# How to prove $\text{Rank}(AB)\leq \min(\text{Rank}(A), \text{Rank}(B))$? [duplicate]

How to prove $\text{Rank}(AB)\leq \min(\text{Rank}(A), \text{Rank}(B))$?

• The rank of a matrix $A$ which maps $V$ to $W$ is the same as the dimension of the image of $V$, which will be some subspace $U$. $AB$ is the composite of two linear maps. Try tracking the image and its dimension through subspaces as you do one after the other. Jul 2, 2011 at 7:14
• math.stackexchange.com/questions/978/… Jul 2, 2011 at 12:08

Hint: Show that rows of $AB$ are linear combinations of rows of $B$. Transpose this hint.

• I know how to prove this but I just hate when someone is clearly asking for help and the answer is, "hint:" Mar 6, 2023 at 0:37
• I understand @Maxim. As you can tell from the vote tallies, the site culture was very different in 2011. The average level of studies of the participants (and the questions) was also a bit higher. This has probably been upvoted as a pithy one-liner rather than pedagogical merits (which still are IMO ok). You are not the only one feeling this way. There is also a "secret" tally of unregistered votes from passers by, who were not eligible to downvote. This answer has raked in a number of such votes. Anyway, if posted today, the question would be closed rather speedily. Mar 6, 2023 at 5:16
• (cont'd) Because this is first and foremost a Q & A site, not a help site. And the question does not show any research whatsoever. Mar 6, 2023 at 5:18

I used a way to prove this, which I thought may not be the most concise way but it feels very intuitive to me. The matrix $AB$ is actually a matrix that consist the linear combination of $A$ with $B$ the multipliers. So it looks like... $$\boldsymbol{AB}=\begin{bmatrix} & & & \\ a_1 & a_2 & ... & a_n\\ & & & \end{bmatrix} \begin{bmatrix} & & & \\ b_1 & b_2 & ... & b_n\\ & & & \end{bmatrix} = \begin{bmatrix} & & & \\ \boldsymbol{A}b_1 & \boldsymbol{A}b_2 & ... & \boldsymbol{A}b_n\\ & & & \end{bmatrix}$$ Suppose if $B$ is singular, then when $B$, being the multipliers of $A$, will naturally obtain another singular matrix of $AB$. Similarly, if $B$ is non-singular, then $AB$ will be non-singular. Therefore, the $rank(AB) \leq rank(B)$.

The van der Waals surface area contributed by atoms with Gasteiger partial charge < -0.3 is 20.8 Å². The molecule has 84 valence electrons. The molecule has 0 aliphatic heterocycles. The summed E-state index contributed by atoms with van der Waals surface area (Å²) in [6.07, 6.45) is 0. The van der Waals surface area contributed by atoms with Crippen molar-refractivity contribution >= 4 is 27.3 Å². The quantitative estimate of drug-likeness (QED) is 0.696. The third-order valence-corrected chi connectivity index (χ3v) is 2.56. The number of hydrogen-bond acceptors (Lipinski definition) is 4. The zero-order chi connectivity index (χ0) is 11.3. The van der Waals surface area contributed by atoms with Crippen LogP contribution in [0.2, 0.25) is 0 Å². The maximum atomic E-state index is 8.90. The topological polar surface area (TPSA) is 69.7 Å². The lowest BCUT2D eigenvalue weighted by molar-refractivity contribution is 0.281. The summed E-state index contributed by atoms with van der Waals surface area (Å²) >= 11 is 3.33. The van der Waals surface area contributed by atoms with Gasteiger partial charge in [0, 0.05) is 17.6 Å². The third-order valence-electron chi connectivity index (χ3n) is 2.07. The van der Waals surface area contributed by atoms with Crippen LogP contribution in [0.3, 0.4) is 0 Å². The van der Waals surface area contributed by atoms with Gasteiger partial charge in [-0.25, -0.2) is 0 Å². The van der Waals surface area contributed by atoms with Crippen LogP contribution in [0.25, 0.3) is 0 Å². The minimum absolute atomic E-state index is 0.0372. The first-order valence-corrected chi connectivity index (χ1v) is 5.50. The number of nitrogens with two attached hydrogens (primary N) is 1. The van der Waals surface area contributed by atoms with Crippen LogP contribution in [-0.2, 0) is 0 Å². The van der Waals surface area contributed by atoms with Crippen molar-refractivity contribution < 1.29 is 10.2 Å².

Then now if $A$ is singular, then clearly, no matter what $B$ is, the $rank(AB)\leq rank(A)$. The $rank(AB)$ is immediately capped by the rank of $A$ unless the the rank of $B$ is even smaller.

Put these two ideas together, the rank of $AB$ must have been capped the rank of $A$ or $B$, which ever is smaller. Therefore, $rank(AB) \leq min(rank(A), rank(B))$.

Hope this helps you!

• In your first part how do you say that Similarly, if $B$ is non-singular, then $AB$ will be non-singular. I dont think you can jump to this conclusion at once. Jan 15, 2022 at 15:32

Since we have $\text{Col }AB \subseteq \text{Col }A$ and $\text{Row }AB \subseteq \text{Row }B$, therefore $\text{Rank }AB \leq \text{Rank }A$ and $\text{Rank }AB \leq \text{Rank }B$, then the result follows.

• please what's Col ? Aug 3, 2021 at 21:05
• It is notation for column space. Aug 8, 2022 at 8:27

You know that a linear transformation cannot increase the dimension of its domain; i.e. If $T: V\rightarrow W$ is a linear transformation, $$\dim(T(V))\le \dim(V).$$

Surely vectors that are in the kernel of $$B$$ are also in the kernel of $$AB$$. Vectors that are in the kernel of $$A^T$$ are also in the kernel of $$(AB)^T=B^TA^T$$ therefore with the fact that Rank($$A$$)=Rank($$A^T$$) and the knowledge that the rank gives you the size of the kernel of a matrix you are done.